Washington must develop a coercive campaign that diminishes the advantages of Pakistan's use of militant proxies under its nuclear umbrella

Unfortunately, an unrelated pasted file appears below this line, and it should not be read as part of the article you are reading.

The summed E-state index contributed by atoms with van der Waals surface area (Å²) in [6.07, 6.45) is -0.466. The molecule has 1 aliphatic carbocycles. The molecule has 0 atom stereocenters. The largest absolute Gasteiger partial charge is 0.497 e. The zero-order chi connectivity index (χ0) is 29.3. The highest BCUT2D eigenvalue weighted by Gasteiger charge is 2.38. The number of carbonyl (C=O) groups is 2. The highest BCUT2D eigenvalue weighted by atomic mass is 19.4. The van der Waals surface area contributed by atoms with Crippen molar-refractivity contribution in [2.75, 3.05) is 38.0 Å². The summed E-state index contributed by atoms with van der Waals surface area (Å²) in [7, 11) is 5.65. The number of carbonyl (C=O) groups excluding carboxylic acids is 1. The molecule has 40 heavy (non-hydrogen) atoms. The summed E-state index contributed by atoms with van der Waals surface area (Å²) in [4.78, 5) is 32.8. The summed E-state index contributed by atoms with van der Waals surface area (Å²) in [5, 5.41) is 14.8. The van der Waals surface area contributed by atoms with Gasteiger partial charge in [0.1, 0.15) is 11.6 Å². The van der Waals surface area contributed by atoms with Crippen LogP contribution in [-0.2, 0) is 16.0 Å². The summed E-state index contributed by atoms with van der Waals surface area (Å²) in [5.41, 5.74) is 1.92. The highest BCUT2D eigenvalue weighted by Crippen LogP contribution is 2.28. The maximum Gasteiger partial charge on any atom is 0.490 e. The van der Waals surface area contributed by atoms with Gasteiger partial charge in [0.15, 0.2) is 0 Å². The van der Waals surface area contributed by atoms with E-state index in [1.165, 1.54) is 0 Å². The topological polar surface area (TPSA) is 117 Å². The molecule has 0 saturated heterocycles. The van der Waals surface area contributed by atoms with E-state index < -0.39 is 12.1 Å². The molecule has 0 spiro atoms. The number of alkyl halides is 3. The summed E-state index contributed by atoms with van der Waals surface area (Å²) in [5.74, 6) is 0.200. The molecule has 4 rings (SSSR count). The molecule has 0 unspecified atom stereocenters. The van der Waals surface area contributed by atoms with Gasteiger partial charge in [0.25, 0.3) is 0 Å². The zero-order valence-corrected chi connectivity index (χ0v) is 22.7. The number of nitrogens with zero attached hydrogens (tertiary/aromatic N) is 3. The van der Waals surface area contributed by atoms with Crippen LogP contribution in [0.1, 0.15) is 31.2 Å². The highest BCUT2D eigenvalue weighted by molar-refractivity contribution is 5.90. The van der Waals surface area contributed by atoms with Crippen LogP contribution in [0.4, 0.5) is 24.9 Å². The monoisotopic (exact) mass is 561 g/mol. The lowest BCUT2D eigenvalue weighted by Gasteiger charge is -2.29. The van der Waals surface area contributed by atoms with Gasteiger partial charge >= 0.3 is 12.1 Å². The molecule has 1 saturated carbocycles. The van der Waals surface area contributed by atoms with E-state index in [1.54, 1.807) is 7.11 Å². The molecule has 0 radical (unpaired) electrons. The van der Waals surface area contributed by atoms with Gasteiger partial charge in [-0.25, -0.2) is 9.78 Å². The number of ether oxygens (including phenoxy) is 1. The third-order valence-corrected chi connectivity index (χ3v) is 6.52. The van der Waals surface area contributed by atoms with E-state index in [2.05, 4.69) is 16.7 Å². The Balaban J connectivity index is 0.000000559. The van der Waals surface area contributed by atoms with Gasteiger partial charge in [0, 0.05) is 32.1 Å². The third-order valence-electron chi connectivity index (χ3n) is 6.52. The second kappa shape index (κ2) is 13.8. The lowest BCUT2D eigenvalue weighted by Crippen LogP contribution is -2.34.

Despite the fascination with Pakistan’s feckless civilian leadership, it is the Pakistan Army that controls all levers of power that influence the country’s foreign and security policies as well as key domestic policies that inform the same. Civilian opposition to the army’s preferences is but a speed bump for the army drive to prosecute its preferred policies. The Pakistan Army has three enduring objectives. First, it aims to resist what it views as Indian hegemony in South Asia and beyond. Second, it aims to cultivate “strategic depth" in Afghanistan, both to vitiate any Afghan ill-will towards Pakistan and to deny India any space from which it can destabilize Pakistan from Afghan territory. Finally, it seeks to seize that portion of Kashmir currently administered by India. As I have argued elsewhere, these goals are driven mostly by Pakistan’s ideology (the so-called two-nation theory) and less by strategic imperatives. To secure these goals, Pakistan has two tools. First, it has cultivated a menagerie of Islamist (as well as non-Islamist) militant groups acting as proxies on behalf of the state. Second, it has developed an ever-expanding nuclear arsenal which includes battlefield nuclear weapons.